Fed warnings on economy fail to resonate with Congress
The Federal Reserve this week will hold its last policymaking meeting before the elections as the central bank’s calls for further coronavirus relief fail to shake Congress out of a deepening stalemate.
Close coordination between bank officials and lawmakers helped dampen the initial blow of the pandemic in March, but Fed leaders have since become increasingly alarmed at the lack of progress toward another rescue package.
Despite broad areas of agreement and a shared desire to approve more fiscal aid, congressional Democrats and Republicans remain deeply divided over the scale and scope of another economic relief bill and have all but ruled out a breakthrough before the election.
Fed Chairman Jerome Powell and top bank officials have warned that a failure to bridge those divides could be catastrophic for millions of already struggling Americans and harmful to the long-term recovery from the coronavirus recession.
While the Fed is not expected to announce any major policy changes after its two-day meeting wraps up on Wednesday afternoon, Powell will likely face questions during a subsequent press conference about how much more the bank can do to support the economy while Congress is mired in partisan bickering.
“There is pretty widespread agreement on both sides of the aisle that something needs to be done,” Powell told NPR in a recent interview. “Certainly I think more will be needed.”
His remarks came after the August jobs report showed employers adding just 1.4 million jobs last month while the unemployment rate came down to 8.4 percent. The pace of job gains slowed significantly last month, and the economy has yet to recover more than half of the jobs lost when the pandemic took hold in the spring.
Few economists — including Fed staff — had expected the jobless rate to fall so quickly after peaking at a post-Great Depression high of 14.7 percent in April. Members of the Federal Open Market Committee, the Fed’s policymaking arm, expected the unemployment rate to drop only to 9.3 percent by the end of the year, according to a June composite of their individual projections.
The decline in the unemployment rate was coupled with an increase in labor force participation, which can send the jobless rate back up if new job-seekers are unsuccessful in securing employment.
Overall, the August jobs report flashed several warning signs of a slowing recovery. The total number of jobs gained declined for a third consecutive month, while the number of permanent job losses increased after a brief plateau.
Powell has urged Republicans to set aside their concerns about mounting debt that have impeded another bipartisan deal on coronavirus aid, saying instead that the government needs to take bold steps.
Some of Powell’s colleagues at the Fed have been less diplomatic.
Charles Evans, president of the Federal Reserve Bank of Chicago, said “partisan politics” posed an increasing risk to a U.S. economy that desperately needs more fiscal support, particularly for state and local governments.
“A lack of action or an inadequate one presents a very significant downside risk to the economy today,” Evans said this month.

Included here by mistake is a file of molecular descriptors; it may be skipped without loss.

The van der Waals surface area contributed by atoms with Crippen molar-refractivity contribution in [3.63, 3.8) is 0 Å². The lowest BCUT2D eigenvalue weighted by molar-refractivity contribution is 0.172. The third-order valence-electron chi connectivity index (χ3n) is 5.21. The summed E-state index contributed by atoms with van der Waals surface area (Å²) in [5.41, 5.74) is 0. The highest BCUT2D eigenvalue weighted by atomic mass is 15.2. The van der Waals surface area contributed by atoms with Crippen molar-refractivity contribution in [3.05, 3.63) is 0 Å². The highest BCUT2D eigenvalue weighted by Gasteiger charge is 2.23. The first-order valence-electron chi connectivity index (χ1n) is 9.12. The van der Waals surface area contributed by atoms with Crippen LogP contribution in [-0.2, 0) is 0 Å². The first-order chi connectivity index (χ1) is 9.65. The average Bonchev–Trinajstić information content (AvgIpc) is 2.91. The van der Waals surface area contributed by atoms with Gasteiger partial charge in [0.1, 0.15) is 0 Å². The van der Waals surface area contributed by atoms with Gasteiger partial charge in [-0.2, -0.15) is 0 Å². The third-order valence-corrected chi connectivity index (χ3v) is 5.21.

The Fed’s own response to the crisis, however, is coming under increasing scrutiny.
Near-zero interest rates and trillions in available emergency loans from the Fed has helped financial markets and major corporations recover far faster than cash-strapped local governments and struggling small businesses. That dynamic has prompted backlash from lawmakers in both parties, who’ve raised concerns about the Fed’s true priorities and capabilities.
Both Democrats and Republicans have pressed the Fed to expand the eligibility requirements and lengthen the term of loans offered through its Municipal Liquidity Facility for local governments and Main Street Lending Program for businesses.
Each of those programs are backed up with billions of dollars in credit protection authorized by Congress through the record $2.2 trillion CARES Act signed into law in late March. But with limited demand for both programs and a lack of direct fiscal support from Congress, local governments and many businesses are struggling to stay afloat as the Fed and lawmakers trade blame for who should move first.
“Despite the light usage of the emergency lending facilities, Fed officials see the facilities’ availability as a backstop that is key to help sustaining market functioning and keeping financial conditions accommodative,” wrote Kathy Bostjancic, chief U.S. financial economist at Oxford Economics, in a Friday research note.
The Fed is also facing political scrutiny over its new approach to inflation and questions about how it plans to drive the rate of price and wage increases higher. Powell announced in an August speech that the Fed will move toward aiming for an average of 2 percent annual inflation and no longer hike interest rates without direct evidence that inflation is rising too quickly.
The new policy is intended to prevent the Fed from cutting economic expansions short when unemployment falls below levels once believed to spur inflation. But after years of failing to reach its 2 percent target, the Fed is under pressure to prove it can meet its new range.
“We expect Chair Powell to spend a significant amount of time during the press conference discussing the Fed’s conclusion of the strategy review announced in August,” wrote economists from investment bank Nomura in a Thursday research note.
“Powell may also face questions on what type of magnitude and for how long the Committee is willing to tolerate inflation above 2 percent,” they added.